Revisions and refinements continued until mid-November, “and then we finally had to say, ‘Okay, time to staple this thing together — this is the script,’ ” she recalled. “It was so unusual having taken the skeleton of an idea and working so closely with everyone involved to create a story about their own experience.”

Before 2016, Carnes had never even thought much about writing a play, but that year she decided to take Eugene playwright/director Paul Calandrino’s 10-minute playwriting class, and that was that — “I really caught the playwriting bug,” she said.

Since then she’s written about 50 short plays and a dozen full-length ones — several of her short plays have been produced internationally — and it’s become such a fixation that not only does At Winter’s Edge open on Dec. 6, so does a collaboration between Carnes and Calandrino that they’re calling Bunfight and which they will present on the Oregon Contemporary Theatre stage. Bunfight consists of eight short plays — four by Carnes and four by Calandrino — “and they are all over the map, from serious to goofy to kinetic,” Carnes said. It also has a two-weekend run.

What makes playwriting a bit more productive than other kinds of writing “is that it’s mostly dialogue — the volume of words is really not that high,” Carnes said. “If you have a knack for it, it’s a pretty easy medium. Plays are almost like sketches and can be a warmup for something longer, kind of like an artist sketching something in charcoal before doing it as a complete painting.”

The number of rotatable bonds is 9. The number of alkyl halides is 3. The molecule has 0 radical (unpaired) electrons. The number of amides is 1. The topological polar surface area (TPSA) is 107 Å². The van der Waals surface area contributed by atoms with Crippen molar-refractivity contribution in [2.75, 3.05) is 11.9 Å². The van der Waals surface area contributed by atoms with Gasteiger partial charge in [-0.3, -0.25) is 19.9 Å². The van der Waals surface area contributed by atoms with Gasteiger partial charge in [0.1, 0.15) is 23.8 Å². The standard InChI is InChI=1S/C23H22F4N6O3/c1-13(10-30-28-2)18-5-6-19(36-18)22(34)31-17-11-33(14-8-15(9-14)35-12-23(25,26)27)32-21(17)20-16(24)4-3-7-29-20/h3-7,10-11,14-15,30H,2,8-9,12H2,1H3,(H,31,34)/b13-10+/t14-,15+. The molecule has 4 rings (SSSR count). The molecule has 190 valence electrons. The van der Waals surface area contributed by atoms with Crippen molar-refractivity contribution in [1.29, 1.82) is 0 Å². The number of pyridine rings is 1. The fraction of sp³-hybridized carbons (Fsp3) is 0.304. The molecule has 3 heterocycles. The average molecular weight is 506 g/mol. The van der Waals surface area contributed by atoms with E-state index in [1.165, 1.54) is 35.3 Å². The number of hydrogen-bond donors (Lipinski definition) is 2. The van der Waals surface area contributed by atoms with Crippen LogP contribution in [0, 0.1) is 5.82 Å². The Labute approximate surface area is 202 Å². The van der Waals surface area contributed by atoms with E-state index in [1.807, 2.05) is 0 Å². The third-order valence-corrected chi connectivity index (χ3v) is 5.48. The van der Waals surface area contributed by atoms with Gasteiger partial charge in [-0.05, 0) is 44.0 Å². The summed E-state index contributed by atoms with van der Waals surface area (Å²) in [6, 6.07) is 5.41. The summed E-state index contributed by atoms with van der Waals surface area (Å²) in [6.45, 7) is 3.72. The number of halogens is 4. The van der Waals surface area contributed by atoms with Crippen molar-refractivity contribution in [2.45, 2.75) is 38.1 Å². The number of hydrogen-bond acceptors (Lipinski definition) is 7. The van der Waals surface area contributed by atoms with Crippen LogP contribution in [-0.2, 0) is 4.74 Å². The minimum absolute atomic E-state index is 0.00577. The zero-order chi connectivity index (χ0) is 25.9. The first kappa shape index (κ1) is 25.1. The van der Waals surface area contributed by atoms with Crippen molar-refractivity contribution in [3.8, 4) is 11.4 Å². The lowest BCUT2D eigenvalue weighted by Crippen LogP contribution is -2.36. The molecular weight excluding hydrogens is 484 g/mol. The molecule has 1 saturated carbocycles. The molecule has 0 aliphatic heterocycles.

Even though she works and has a husband and two teenagers at home, Carnes tries to write every day, “because I think it actually makes me a better worker and a more present family member,” she said. “When I write, I really concentrate and don’t pay attention to anything else, so when I stop I am ready to be engaged fully in other ways.”

Before she wrote plays, Carnes had done theater reviewing for alternative newspapers for years, “but I always had been curious about actually trying to write plays myself,” she said. “Now that I’m actually doing it, it’s kind of interesting being almost 50 years old and a novice at something — I think we are always capable of trying something new and should not be afraid to do it.”

To her, playwriting is both enjoyable and satisfying, but she has no ambition toward fame and fortune.

“I suppose I could say I hope to have a play on Broadway someday,” Carnes said. “But I don’t.”


At Winter’s Edge

When: Evenings at 7:30 p.m. on Dec. 6-7 and 12-14; matinees at 2 p.m. on Dec. 8 and 15

Where: Stage Left in The Very Little Theatre, 2350 Hilyard St., Eugene

Tickets: $14, available at The VLT box office, 541-344-7751, or online at TheVLT.com



When: Evenings at 7:30 p.m. on Dec. 6-7, 12-14; matinee at 2 p.m. on Dec. 15 (preview performance at 7:30 p.m. on Dec. 5)

Where: Oregon Contemporary Theatre, 194 W. Broadway, Eugene

Tickets: $20-26, $15 for students with valid ID (suggested what-you-can-afford preview price $15, $10 for students with valid ID), available at the OCT box office, 541-465-1506, or online at octheatre.org